Between the Sweet Water and the Swarm of Bees: Works by Susanne Wenger, on view through May 15 at Emory’s Michael C. Carlos Museum, is the illustrative title of a show of nine screenprints and one wax batik depicting the myths of Wenger’s adopted Yoruba culture.
The works were given to the museum in 2014 by Graham and Maryagnes Kerr who purchased them from the artist at her Nigerian home of Osogbo between 1962 and 1967. Wall text in the gallery makes an already lovely title even more compelling and is a must-read for appreciating the narrative tension in the prints.
In 1960, at the dawn of Nigerian independence from Britain, Osogbu was a quiet town along the Osun River, a sacred grove dedicated to the goddess Osun for whom the river was named, when it unexpectedly became a hub for modern Yoruba art and culture largely due to Susanne Wenger‘s (1915-2009) efforts to redevelop the Osun-Osogbo sacred grove into a sculpture garden, now a UNESCO World Heritage Site.
The Austrian-born, Vienna-trained painter had accompanied her husband Ulli Beier to Nigeria in 1950 when he accepted a teaching position at a university there. She contracted tuberculosis six months after her arrival and recovered a year later only due to efforts by medicine men associated with Obàtálá, the Yoruba god, or Orisha of all Orishas, who forms every human being.
Here’s where both the story and her works get interesting: Despite, or maybe in addition to, her efforts to honor Osun’s sacred grove, Wenger became a priestess to Obàtálá, an opposing force to Osun. This tension between place, as manifested in her dedication to the home of Osun, and religion, in her dedication to Osun’s opposing god, Obàtálá, figures loudly in her work. The screen prints, in black and ivory or muddy colors of mustard, teal, plum and olive, all from the 1960s and all untitled, “express her ideas,” according to wall text, “about her complex relationship with the god who saved her.” In them all, Wenger blended her illustration of oriki, Yoruban praise poetry about orishi (gods) such as Osun and Obàtálá, with the European mythology she grew up with, to illustrate the tensions of her own blended culture.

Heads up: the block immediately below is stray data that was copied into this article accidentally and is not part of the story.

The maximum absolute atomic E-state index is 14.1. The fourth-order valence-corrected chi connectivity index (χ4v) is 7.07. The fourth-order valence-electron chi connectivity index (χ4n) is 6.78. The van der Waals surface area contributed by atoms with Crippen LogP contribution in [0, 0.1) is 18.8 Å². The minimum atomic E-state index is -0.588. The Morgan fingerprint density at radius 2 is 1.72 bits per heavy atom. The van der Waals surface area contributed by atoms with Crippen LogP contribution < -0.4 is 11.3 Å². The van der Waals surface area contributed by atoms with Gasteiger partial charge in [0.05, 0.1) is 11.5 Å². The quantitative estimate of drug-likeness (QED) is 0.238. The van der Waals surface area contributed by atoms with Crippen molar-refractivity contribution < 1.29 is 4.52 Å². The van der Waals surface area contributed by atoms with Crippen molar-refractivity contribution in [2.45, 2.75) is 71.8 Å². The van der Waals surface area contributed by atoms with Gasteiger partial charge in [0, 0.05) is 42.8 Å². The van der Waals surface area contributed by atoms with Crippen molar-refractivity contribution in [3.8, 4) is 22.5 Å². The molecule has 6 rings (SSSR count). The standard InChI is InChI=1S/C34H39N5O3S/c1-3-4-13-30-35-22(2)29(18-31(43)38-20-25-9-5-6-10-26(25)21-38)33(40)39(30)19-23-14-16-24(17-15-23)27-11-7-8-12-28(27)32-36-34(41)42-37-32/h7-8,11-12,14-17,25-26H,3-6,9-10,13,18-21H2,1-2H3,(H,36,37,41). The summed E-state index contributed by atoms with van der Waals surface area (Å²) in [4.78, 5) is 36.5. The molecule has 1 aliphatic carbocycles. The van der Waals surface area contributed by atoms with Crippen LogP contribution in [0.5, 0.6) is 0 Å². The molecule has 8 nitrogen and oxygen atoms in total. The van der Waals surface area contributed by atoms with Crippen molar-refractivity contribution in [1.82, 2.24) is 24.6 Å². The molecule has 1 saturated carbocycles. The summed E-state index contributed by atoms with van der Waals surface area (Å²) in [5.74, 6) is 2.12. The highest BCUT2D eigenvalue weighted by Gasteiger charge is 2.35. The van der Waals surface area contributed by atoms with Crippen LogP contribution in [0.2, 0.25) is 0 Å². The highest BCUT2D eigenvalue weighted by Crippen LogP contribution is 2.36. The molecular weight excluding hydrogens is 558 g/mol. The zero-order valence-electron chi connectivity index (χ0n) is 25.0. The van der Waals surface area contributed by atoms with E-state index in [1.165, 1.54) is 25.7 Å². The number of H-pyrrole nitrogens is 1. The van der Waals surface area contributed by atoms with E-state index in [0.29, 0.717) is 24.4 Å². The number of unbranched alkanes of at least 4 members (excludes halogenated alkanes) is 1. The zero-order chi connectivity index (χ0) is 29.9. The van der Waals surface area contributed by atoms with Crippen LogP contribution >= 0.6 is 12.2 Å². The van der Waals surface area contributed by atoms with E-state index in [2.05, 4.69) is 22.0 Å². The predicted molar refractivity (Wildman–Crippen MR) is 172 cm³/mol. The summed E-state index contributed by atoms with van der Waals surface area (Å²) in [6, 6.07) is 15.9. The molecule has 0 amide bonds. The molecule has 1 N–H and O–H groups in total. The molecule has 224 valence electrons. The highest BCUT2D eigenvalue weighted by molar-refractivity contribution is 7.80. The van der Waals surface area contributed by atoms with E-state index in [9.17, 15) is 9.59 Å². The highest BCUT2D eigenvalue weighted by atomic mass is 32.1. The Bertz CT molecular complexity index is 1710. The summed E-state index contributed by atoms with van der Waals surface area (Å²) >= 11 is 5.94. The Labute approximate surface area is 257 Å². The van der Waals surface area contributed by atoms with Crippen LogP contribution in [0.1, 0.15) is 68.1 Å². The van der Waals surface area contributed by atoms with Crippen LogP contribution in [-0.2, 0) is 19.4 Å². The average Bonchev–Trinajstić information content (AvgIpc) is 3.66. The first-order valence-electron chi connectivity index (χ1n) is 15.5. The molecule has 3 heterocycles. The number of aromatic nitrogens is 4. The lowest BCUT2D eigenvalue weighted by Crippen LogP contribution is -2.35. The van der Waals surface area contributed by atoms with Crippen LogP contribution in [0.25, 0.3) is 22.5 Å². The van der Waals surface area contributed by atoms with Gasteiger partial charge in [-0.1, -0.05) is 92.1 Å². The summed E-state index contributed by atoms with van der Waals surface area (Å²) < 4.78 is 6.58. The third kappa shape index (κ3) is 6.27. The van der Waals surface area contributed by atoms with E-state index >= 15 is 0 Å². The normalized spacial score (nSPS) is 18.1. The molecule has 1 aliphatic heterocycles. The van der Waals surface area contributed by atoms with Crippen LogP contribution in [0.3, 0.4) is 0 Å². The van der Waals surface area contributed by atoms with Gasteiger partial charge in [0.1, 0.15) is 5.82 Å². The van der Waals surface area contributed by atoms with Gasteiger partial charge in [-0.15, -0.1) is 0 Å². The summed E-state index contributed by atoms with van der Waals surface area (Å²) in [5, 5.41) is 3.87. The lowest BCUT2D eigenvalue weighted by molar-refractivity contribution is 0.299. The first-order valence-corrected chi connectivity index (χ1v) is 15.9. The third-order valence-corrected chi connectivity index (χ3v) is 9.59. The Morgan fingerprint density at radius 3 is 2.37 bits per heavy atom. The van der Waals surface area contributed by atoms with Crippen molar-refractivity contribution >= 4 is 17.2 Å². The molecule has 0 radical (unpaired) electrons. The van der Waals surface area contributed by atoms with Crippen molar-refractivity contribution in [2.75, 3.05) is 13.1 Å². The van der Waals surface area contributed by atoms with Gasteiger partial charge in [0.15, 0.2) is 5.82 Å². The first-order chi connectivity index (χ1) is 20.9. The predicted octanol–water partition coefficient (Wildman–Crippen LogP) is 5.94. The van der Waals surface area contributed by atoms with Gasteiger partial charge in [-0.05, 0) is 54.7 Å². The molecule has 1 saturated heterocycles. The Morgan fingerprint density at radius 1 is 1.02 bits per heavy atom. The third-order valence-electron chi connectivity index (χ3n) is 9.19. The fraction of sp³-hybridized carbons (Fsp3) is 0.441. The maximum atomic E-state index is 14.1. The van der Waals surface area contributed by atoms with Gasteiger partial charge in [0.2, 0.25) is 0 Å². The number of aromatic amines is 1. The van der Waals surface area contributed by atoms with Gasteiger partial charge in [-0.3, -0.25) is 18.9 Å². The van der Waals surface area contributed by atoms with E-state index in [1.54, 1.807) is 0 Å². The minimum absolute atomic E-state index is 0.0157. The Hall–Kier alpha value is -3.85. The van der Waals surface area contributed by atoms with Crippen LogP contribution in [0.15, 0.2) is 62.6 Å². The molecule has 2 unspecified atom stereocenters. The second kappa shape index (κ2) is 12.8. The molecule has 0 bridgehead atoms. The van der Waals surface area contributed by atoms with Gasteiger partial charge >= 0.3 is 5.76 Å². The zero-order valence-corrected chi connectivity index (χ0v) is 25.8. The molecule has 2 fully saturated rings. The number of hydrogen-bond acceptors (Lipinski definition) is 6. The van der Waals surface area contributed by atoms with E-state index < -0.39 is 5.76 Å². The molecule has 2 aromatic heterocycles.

Dancing, wide-eyed figures, energetic and powerful, are depicted in relation to significant, and perhaps, ritual objects, snakes and other animals, but without titles or an intimate knowledge of Yoruba deities, it is difficult to decipher their meanings.
Accompanying the screenprints and batik are poetic works from Emory’s Stuart A. Rose Manuscript, Archives and Rare Books Library — poetry by Ulli Beier and by Nigerian poets who were contemporaries of Wenger and Beier. These lend a quiet counterpoint to Wenger’s depictions. Other oriki appear alongside the prints, and in one of them, “Oriki Obàtálá” we find the other half of the show’s title: “Ohoho — the father of laughter./His eye is full of joy,/He rests in the sky like a swarm of bees.”
Though the praise poems were illuminating, it was unclear whether each related directly to the untitled print.
Wenger’s story is so compelling that the prints could almost serve as mere accompaniments to the narrative. Though they would be far less interesting without that historical reference, they are strong enough to hold their own thanks to her bold use of color, her expressive lines and oversized near-graffiti-like forms, and the sheer enthusiasm with which she seemed to bring to life myths that had deeply impacted and informed her own life — a life lived out in Nigeria until the age of 93 in her adopted culture somewhere between the sweet waters of the Osun and Obàtálá, the father of all Orishas, who “rests in the sky like a swarm of bees.”
Between the Sweet Water and the Swarm of Bees: Works by Susanne Wenger will be on view through May 15 at Emory’s Michael C. Carlos Museum.